When the coronavirus became a global pandemic in March of 2020, Congress responded with the CARES Act, one of several major pieces of legislation designed to bring COVID-19 relief to employers across the nation. Included in the act was the Employee Retention Credit (ERC), a fully refundable tax credit employers can use to help keep businesses open and employees paid.
The ERC originally applied to qualified wages paid from March 12, 2020, through December 31, 2020, but the credit was expanded in December 2020 under the Consolidated Appropriations Act, giving employers, including home health agencies, another opportunity to claim the credit through June 30, 2021.
“If a home health agency didn’t take advantage of the ERC in 2020, it might pay for them to take another look now,” says Malka Trump, Director of Compliance at payroll technology company Viventium.
Here is a look at the new ERC and four ways it’s changed in 2021.
Eligibility — triggered in 2021 upon a 20% gross receipts drop, down from 50%
The ERC is designed to help struggling employers experiencing “a significant decline in gross receipts.” A key change from last year to this year is the reduced percentage considered to be a “significant decline.”
In 2020, a significant decline was when an employer’s gross receipts declined by at least 50% as compared to the same quarter in 2019. The expanded ERC can now be used by employers whose gross receipts declined at least 20% compared to the same quarter year over year.
“The decreased eligibility threshold may affect a lot of home health agencies who remained in operation and may not have met the 50% decline but do meet the 20% requirement,” Trump says.
2019 employee count — from 100 full-time employees to 500
Together with the eligibility expansion, a dramatic increase to the employee count threshold used to determine available credits truly opens the door to broader access to the ERC. Under the original law, a company that had 100 or fewer full-time equivalent employees in 2019 could claim the credit in 2020 for any employee, whether that employee was still working or not, while companies with more than 100 employees could only access the credit for employees who were no longer working but were still being paid.
In 2021, instead of a threshold of 100 full-time equivalent employees, the threshold is 500 full-time equivalent employees in 2019.
“That’s obviously a huge expansion there, making this credit relevant to many more agencies that fall below that 500 employee threshold and whose employees have still been working,” Trump says.
Credit amount — from 50% of wages annually to 70% quarterly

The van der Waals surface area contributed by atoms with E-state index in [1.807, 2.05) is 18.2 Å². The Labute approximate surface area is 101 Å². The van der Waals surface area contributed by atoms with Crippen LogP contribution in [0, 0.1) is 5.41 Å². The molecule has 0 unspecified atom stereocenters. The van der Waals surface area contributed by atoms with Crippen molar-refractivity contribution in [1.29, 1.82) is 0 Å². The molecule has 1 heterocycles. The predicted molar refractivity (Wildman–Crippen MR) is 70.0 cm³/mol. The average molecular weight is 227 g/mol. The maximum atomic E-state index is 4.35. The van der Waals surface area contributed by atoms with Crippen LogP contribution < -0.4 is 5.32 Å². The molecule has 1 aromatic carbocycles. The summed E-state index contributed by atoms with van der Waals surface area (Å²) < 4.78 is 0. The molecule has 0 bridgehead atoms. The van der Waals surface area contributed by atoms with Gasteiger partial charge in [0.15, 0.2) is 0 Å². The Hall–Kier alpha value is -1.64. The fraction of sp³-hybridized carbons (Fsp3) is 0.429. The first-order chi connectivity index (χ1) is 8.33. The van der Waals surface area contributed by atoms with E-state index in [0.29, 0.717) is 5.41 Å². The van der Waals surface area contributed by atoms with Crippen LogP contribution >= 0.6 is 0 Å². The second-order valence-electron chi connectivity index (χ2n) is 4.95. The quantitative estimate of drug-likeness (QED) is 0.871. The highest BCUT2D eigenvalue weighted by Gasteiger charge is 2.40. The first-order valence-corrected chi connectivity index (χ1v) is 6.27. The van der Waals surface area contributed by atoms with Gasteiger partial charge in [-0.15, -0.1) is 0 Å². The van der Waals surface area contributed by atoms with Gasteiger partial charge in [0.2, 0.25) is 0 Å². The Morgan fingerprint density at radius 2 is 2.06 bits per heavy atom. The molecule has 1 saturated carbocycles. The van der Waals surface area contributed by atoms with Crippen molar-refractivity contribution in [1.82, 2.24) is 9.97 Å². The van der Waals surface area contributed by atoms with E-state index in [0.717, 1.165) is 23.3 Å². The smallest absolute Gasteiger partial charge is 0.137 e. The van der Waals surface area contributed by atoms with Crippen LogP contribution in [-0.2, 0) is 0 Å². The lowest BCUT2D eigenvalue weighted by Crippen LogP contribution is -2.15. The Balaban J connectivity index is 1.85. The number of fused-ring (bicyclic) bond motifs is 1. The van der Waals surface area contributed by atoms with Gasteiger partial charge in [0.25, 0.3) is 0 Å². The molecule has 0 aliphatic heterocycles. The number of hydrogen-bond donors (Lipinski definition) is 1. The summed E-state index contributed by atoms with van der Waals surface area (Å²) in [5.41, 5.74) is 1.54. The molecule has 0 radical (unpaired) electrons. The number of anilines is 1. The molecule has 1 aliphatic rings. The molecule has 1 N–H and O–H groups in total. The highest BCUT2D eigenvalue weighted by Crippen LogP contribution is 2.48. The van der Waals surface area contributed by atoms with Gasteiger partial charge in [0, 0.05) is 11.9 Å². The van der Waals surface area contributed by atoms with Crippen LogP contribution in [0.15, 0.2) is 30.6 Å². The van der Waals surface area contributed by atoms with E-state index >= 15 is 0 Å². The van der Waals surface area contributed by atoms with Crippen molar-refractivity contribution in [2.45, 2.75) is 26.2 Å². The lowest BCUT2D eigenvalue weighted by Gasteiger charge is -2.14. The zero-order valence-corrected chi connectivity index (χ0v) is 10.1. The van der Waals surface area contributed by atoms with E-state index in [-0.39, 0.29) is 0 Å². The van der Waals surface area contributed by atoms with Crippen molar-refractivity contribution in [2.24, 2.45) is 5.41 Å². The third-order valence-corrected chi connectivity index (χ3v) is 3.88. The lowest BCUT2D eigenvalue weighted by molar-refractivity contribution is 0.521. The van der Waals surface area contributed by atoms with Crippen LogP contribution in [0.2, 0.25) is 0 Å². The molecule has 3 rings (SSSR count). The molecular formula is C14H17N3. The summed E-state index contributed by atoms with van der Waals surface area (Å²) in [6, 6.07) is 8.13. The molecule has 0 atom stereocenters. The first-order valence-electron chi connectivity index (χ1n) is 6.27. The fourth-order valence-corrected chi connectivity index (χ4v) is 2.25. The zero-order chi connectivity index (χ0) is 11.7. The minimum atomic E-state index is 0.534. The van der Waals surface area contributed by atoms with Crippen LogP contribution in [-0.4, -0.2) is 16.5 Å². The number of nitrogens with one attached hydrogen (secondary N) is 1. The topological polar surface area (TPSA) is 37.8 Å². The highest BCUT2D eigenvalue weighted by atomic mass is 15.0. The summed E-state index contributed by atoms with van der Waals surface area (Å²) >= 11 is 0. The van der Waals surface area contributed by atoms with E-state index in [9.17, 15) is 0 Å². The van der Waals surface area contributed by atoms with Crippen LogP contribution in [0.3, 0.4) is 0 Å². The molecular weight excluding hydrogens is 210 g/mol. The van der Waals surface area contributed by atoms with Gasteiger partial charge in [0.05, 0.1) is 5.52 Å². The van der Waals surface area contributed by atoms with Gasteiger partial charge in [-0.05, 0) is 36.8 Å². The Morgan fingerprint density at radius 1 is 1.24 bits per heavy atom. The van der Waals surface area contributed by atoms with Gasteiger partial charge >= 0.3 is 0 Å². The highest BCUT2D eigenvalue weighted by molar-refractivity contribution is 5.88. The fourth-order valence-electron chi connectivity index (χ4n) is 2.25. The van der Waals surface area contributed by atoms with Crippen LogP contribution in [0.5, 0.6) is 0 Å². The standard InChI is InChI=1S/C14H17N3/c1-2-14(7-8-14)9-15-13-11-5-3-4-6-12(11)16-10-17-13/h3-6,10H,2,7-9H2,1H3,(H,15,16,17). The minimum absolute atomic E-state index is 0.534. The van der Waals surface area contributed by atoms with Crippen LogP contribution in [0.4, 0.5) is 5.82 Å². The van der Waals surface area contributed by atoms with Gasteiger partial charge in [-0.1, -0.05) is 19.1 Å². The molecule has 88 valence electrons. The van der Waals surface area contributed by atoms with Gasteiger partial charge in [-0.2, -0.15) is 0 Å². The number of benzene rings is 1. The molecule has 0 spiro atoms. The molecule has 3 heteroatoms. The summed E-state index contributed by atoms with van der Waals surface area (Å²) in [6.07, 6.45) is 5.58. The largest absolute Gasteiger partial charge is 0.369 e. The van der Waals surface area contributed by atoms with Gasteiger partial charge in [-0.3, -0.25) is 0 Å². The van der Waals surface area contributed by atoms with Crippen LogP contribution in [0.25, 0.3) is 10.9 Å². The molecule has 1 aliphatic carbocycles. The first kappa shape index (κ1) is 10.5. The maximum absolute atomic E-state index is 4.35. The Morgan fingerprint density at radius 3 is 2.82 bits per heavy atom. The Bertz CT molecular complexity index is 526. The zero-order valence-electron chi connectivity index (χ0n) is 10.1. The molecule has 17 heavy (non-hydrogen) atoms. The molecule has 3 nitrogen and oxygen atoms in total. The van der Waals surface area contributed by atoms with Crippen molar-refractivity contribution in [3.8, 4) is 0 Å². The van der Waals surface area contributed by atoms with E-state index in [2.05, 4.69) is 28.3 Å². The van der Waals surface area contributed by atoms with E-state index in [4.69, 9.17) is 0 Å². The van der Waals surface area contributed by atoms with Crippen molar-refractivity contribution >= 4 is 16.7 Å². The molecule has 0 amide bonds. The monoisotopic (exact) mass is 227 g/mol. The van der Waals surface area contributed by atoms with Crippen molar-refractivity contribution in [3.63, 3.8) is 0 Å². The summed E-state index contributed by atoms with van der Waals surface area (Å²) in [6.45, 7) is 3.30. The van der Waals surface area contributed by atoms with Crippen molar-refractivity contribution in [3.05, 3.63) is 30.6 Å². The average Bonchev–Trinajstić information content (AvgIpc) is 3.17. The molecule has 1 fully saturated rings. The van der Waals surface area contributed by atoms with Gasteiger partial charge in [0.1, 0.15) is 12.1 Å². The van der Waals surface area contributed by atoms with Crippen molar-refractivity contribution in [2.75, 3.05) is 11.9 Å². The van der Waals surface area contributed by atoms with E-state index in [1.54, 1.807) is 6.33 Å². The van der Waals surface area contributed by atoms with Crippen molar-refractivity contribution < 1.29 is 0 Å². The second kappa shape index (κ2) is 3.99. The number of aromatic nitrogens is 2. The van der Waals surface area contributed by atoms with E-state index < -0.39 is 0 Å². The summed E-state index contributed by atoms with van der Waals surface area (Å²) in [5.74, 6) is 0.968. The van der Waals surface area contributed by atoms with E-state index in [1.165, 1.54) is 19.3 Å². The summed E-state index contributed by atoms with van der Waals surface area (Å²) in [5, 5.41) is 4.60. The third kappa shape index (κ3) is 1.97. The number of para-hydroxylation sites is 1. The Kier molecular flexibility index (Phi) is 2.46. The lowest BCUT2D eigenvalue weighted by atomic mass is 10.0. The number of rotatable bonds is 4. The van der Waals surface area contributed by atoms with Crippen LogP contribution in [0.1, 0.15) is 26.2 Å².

The amount of the tax credit itself is also expanded. Last year’s version of the law offered a credit of 50% of each employee’s qualified wages, up to $10,000 in wages, resulting in a max credit of $5,000 per employee.
“That’s substantial,” Trump says, but it’s limited compared to 2021, which moves up to 70% of an employee’s qualified wages. In addition, the credit limit is a quarterly limit in 2021, rather than annual.
In other words, for an employee earning $10,000, that employer in 2020 could get a credit of $5,000, while for the same employee in 2021, the employer could potentially receive $7,000 of credits per quarter.
The ERC is scheduled to end after Q2 of 2021, but that’s still potentially $14,000 in credits per employee.
ERC can now be paired with PPP
One of the other significant pieces of legislation enacted in March of 2020 was the Paycheck Protection Program (PPP), where eligible employers affected by COVID-19 could apply for a loan through the Small Business Administration — a loan that could potentially be forgiven if funds are used for payroll and other qualified expenses.
Last year, the ERC and PPP programs were mutually exclusive, but under the Consolidated Appropriations Act, employers can now use both programs together.
“A lot of employers who previously had not even looked into the Employee Retention Credit because they went the PPP route might go back now and ask if this credit can help them further,” Trump says.
Not only that, but employers who received a PPP loan in 2020 might now be able to claim their ERC funds retroactively.
“We are still awaiting IRS guidance on how to go about doing that, but the potential is there for thousands of dollars in retroactive credit,” she says.
One caveat, she adds, is that employers who get a PPP loan and utilize the ERC cannot use the qualified employee retention credit wages as payroll expenses when applying for loan forgiveness. Some agencies that have that situation might want to do a cost-benefit analysis to see what’s more worth it, Trump says: PPP with ERC or PPP without ERC. The answer will be specific for each agency.
“We’re not out of COVID-19 yet, unfortunately, and a lot of agencies out there are still struggling,” Trump says. “There is assistance out there for them now, and there will likely be more coming down the pipe in the near future. It’s important to be familiar with the opportunities available.”
Payroll compliance is a team effort — as is understanding how to benefit from the new COVID-driven legislation. To learn more about how Viventium can help, visit Viventium.com.